Hi, my name is Jennifer and I am a Registered Nurse with Holmes Care Group.
I started working for Holmes Care Group in 2013, it was my first care home, prior to Holmes Care I worked for the NHS. I must say that it is a very different environment working in a care home than working in a hospital. But I must say that the role is different and there is a different sense of satisfaction when my job is done well at the end of the day.
Most of our residents are elderly people and we deliver specialist dementia care, caring for my residents is most rewarding for me.
Holmes Care Group has recently introduced a fantastic training called Virtual Dementia Tour and this training has given me the depth of understanding of this condition that I never had before. It opened my eyes on what our residents living with dementia experience on a daily basis. We complete other training sessions at Holmes Care Group including all our nurse clinical training, Moving and Positioning People, Safeguarding, Adult Protectiona and many others. Training is vital in the role of a nurse and you always have to keep up with regular refreshers.
During my working day I work closely with my residents, I deliver professional care including personal care. I administer and manage medications and supervise care staff. I also offer support and guidance to the residents’ family members and get involved in external assessments.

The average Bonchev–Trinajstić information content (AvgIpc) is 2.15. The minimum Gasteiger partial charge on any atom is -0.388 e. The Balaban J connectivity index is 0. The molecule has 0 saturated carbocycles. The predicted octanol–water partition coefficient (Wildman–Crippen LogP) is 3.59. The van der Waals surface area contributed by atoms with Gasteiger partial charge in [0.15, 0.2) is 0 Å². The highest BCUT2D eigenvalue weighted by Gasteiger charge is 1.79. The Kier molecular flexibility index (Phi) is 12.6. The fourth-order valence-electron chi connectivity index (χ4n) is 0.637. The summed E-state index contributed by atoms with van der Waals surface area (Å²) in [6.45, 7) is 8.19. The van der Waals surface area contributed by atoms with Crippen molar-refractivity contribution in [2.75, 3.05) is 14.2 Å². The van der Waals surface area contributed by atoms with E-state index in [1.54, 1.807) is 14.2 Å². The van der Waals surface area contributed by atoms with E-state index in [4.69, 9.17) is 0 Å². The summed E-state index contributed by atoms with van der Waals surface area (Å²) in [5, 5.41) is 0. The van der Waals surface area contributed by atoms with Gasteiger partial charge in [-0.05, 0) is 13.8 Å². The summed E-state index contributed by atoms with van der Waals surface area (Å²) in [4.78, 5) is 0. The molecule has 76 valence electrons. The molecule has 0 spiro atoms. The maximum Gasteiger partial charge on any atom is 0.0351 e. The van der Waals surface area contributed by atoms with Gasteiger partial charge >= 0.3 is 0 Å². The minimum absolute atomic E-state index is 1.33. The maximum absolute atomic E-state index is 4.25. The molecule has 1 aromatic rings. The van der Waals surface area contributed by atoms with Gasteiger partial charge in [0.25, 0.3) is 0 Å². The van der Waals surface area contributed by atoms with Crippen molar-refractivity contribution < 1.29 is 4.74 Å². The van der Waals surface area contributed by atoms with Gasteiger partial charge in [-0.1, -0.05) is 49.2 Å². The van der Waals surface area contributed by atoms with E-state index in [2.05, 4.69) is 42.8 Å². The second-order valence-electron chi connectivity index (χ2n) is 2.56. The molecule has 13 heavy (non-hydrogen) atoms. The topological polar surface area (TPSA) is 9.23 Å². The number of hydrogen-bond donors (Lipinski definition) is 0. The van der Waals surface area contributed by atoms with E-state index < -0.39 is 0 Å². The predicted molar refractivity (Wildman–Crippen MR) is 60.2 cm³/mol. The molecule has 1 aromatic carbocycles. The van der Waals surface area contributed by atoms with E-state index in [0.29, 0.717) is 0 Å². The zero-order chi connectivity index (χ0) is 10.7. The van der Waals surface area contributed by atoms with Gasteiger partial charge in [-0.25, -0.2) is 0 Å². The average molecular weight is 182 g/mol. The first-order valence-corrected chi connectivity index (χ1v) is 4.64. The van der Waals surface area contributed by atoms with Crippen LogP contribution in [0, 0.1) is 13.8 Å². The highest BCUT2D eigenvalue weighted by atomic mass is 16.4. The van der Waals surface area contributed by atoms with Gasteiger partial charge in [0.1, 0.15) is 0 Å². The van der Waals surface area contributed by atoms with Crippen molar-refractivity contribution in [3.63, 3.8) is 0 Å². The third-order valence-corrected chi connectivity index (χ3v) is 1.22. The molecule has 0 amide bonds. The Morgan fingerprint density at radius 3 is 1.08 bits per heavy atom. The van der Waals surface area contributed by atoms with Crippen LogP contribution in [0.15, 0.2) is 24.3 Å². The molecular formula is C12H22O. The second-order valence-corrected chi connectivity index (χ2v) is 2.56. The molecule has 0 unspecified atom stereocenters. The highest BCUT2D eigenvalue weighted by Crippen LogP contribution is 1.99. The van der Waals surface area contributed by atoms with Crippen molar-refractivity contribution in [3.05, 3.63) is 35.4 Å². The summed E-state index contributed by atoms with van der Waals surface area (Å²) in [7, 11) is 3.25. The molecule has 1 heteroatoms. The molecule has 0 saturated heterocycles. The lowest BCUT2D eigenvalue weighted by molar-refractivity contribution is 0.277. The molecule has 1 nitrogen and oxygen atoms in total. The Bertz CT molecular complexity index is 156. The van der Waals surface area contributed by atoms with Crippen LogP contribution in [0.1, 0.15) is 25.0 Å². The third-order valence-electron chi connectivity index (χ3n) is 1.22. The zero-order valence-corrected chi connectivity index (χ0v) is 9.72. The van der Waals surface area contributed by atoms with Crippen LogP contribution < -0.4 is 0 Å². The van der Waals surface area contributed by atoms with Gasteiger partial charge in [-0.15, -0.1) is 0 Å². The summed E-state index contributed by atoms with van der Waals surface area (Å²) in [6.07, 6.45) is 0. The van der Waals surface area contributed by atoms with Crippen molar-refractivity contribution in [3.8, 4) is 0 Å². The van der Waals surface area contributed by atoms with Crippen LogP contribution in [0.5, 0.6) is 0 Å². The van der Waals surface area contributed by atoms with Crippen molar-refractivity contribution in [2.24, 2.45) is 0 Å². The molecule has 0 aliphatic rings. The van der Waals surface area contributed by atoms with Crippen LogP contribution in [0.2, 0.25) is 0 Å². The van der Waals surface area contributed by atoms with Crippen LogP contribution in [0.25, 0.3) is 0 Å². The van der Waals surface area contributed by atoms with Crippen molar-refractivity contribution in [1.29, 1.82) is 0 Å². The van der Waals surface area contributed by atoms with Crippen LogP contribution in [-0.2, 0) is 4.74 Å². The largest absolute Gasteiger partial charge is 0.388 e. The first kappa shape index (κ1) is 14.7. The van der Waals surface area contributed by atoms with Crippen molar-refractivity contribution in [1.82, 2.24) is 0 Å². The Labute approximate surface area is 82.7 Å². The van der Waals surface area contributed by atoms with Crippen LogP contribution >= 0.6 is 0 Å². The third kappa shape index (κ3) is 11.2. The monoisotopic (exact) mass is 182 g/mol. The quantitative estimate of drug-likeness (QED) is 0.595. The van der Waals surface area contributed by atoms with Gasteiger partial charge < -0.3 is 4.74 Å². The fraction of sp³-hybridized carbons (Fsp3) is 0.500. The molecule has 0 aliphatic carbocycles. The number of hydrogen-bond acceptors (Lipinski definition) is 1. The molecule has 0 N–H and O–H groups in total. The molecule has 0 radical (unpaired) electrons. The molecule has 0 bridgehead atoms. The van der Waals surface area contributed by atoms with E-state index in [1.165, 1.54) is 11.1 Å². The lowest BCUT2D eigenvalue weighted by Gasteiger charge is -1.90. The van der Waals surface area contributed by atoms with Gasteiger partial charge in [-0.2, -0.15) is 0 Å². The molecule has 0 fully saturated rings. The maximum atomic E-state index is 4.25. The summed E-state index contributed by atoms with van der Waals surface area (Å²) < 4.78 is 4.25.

You have to get to know your residents and it is very important you read the care plans and update them as often as needed. This means that others know what has been happening in a resident’s day, what meals and drinks they had, what medication they were given, how they felt, whether they were in a good mood.
My day is never the same but I would not change this job for anything else.
...A Domestic Assistant
Hi, I’m Serena and I have worked at Holmes Care for the past 12 years.
I start at 7am every day and my first task at work is to clean the staff areas, putting away crockery and emptying bins. After that, I vacuum and dust the residents’ lounge and other communal areas.
Our home has two floors and provides both residential and nursing care. I work on the top floor, so I set up my cleaning trolley with a mop and bucket and cleaning products and make my way upstairs.
I start by thoroughly cleaning the bathroom and topping up the towel and soap dispensers, and then I move onto the residents’ bedrooms.
There are 21 bedrooms on my floor, and I start by popping into each one, saying good morning to the residents, who will normally be having a cup of tea, and removing any rubbish, before I do a full clean later on.
My favourite thing
My favourite thing about being a Domestic Assistant is chatting to residents, making them laugh and doing the little things that make a difference to their lives.
By the time I’ve gone round the bedrooms it’s 10.45am and time for a tea break. After my break, I swap my cleaning trolley for a cleaning box and go back up to the top floor to clean the residents’ bedrooms whilst they’re having breakfast in the dining room.
Domestic Assistant role
Being Domestic Assistant at a care home is not the easiest job but it is definitely rewarding. Doing a thorough job is really important to me so sometimes it can be a challenge to get everything done in time, but the other Domestic Assistants help in if needed.